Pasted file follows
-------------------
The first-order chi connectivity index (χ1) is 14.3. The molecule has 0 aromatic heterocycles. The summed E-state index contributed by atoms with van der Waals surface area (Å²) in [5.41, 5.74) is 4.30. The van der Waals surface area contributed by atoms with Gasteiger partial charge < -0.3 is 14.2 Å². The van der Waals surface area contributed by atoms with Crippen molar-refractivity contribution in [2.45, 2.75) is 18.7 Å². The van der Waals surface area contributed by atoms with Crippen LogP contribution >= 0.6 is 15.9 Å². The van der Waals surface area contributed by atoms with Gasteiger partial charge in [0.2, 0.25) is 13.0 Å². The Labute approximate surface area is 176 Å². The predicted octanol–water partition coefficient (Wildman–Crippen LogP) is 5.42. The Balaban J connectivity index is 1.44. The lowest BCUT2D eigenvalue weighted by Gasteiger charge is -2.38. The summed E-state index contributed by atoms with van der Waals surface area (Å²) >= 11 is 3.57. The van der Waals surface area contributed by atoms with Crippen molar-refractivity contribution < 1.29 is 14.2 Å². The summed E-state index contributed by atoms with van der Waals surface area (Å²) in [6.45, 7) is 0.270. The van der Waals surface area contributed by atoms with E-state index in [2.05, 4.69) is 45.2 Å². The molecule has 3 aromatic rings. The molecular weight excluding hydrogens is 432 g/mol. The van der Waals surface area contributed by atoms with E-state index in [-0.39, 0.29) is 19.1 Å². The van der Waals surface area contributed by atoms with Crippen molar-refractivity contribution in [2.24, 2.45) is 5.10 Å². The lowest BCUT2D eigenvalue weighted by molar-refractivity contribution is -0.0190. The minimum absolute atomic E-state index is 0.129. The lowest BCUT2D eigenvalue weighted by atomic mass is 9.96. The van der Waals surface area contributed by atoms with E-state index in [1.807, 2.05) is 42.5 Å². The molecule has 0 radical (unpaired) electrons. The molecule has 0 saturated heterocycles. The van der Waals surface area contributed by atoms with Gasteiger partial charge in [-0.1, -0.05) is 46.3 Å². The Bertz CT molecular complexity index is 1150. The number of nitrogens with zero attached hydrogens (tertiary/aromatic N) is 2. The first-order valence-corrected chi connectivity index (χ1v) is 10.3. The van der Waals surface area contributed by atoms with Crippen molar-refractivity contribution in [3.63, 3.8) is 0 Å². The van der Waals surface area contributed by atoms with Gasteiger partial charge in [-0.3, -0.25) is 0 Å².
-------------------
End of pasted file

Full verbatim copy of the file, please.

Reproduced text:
The first-order chi connectivity index (χ1) is 14.3. The molecule has 0 aromatic heterocycles. The summed E-state index contributed by atoms with van der Waals surface area (Å²) in [5.41, 5.74) is 4.30. The van der Waals surface area contributed by atoms with Gasteiger partial charge < -0.3 is 14.2 Å². The van der Waals surface area contributed by atoms with Crippen molar-refractivity contribution in [2.45, 2.75) is 18.7 Å². The van der Waals surface area contributed by atoms with Crippen LogP contribution >= 0.6 is 15.9 Å². The van der Waals surface area contributed by atoms with Gasteiger partial charge in [0.2, 0.25) is 13.0 Å². The Labute approximate surface area is 176 Å². The predicted octanol–water partition coefficient (Wildman–Crippen LogP) is 5.42. The Balaban J connectivity index is 1.44. The lowest BCUT2D eigenvalue weighted by Gasteiger charge is -2.38. The summed E-state index contributed by atoms with van der Waals surface area (Å²) >= 11 is 3.57. The van der Waals surface area contributed by atoms with Crippen molar-refractivity contribution < 1.29 is 14.2 Å². The summed E-state index contributed by atoms with van der Waals surface area (Å²) in [6.45, 7) is 0.270. The van der Waals surface area contributed by atoms with E-state index in [2.05, 4.69) is 45.2 Å². The molecule has 3 aromatic rings. The molecular weight excluding hydrogens is 432 g/mol. The van der Waals surface area contributed by atoms with E-state index in [-0.39, 0.29) is 19.1 Å². The van der Waals surface area contributed by atoms with Crippen molar-refractivity contribution in [2.24, 2.45) is 5.10 Å². The lowest BCUT2D eigenvalue weighted by molar-refractivity contribution is -0.0190. The minimum absolute atomic E-state index is 0.129. The lowest BCUT2D eigenvalue weighted by atomic mass is 9.96. The van der Waals surface area contributed by atoms with E-state index in [1.807, 2.05) is 42.5 Å². The molecule has 0 radical (unpaired) electrons. The molecule has 0 saturated heterocycles. The van der Waals surface area contributed by atoms with Gasteiger partial charge in [-0.1, -0.05) is 46.3 Å². The Bertz CT molecular complexity index is 1150. The number of nitrogens with zero attached hydrogens (tertiary/aromatic N) is 2. The first-order valence-corrected chi connectivity index (χ1v) is 10.3. The van der Waals surface area contributed by atoms with Crippen molar-refractivity contribution in [3.63, 3.8) is 0 Å². The van der Waals surface area contributed by atoms with Gasteiger partial charge in [-0.3, -0.25) is 0 Å².